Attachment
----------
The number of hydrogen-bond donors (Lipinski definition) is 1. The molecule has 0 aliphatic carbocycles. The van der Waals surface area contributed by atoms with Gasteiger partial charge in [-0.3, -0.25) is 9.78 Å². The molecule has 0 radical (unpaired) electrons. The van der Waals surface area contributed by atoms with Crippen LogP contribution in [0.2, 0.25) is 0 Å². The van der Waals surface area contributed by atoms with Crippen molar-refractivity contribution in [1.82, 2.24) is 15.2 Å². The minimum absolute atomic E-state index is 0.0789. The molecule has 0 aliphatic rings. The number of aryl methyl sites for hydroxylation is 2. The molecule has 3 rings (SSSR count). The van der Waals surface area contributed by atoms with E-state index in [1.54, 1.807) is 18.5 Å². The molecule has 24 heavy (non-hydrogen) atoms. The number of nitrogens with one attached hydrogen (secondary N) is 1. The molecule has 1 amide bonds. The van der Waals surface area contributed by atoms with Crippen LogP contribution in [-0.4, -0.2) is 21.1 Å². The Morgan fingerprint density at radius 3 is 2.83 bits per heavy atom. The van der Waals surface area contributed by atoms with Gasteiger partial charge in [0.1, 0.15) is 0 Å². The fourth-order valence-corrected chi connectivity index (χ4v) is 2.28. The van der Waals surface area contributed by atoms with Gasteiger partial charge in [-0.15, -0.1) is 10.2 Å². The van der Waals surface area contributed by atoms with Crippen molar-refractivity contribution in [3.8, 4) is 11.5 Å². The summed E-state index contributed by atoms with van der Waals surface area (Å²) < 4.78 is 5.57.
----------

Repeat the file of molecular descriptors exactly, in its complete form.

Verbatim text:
The number of hydrogen-bond donors (Lipinski definition) is 1. The molecule has 0 aliphatic carbocycles. The van der Waals surface area contributed by atoms with Gasteiger partial charge in [-0.3, -0.25) is 9.78 Å². The molecule has 0 radical (unpaired) electrons. The van der Waals surface area contributed by atoms with Crippen LogP contribution in [0.2, 0.25) is 0 Å². The van der Waals surface area contributed by atoms with Crippen molar-refractivity contribution in [1.82, 2.24) is 15.2 Å². The minimum absolute atomic E-state index is 0.0789. The molecule has 0 aliphatic rings. The number of aryl methyl sites for hydroxylation is 2. The molecule has 3 rings (SSSR count). The van der Waals surface area contributed by atoms with E-state index in [1.54, 1.807) is 18.5 Å². The molecule has 24 heavy (non-hydrogen) atoms. The number of nitrogens with one attached hydrogen (secondary N) is 1. The molecule has 1 amide bonds. The van der Waals surface area contributed by atoms with Crippen LogP contribution in [-0.4, -0.2) is 21.1 Å². The Morgan fingerprint density at radius 3 is 2.83 bits per heavy atom. The van der Waals surface area contributed by atoms with Gasteiger partial charge in [0.1, 0.15) is 0 Å². The fourth-order valence-corrected chi connectivity index (χ4v) is 2.28. The van der Waals surface area contributed by atoms with Gasteiger partial charge in [-0.15, -0.1) is 10.2 Å². The van der Waals surface area contributed by atoms with Crippen molar-refractivity contribution in [3.8, 4) is 11.5 Å². The summed E-state index contributed by atoms with van der Waals surface area (Å²) < 4.78 is 5.57.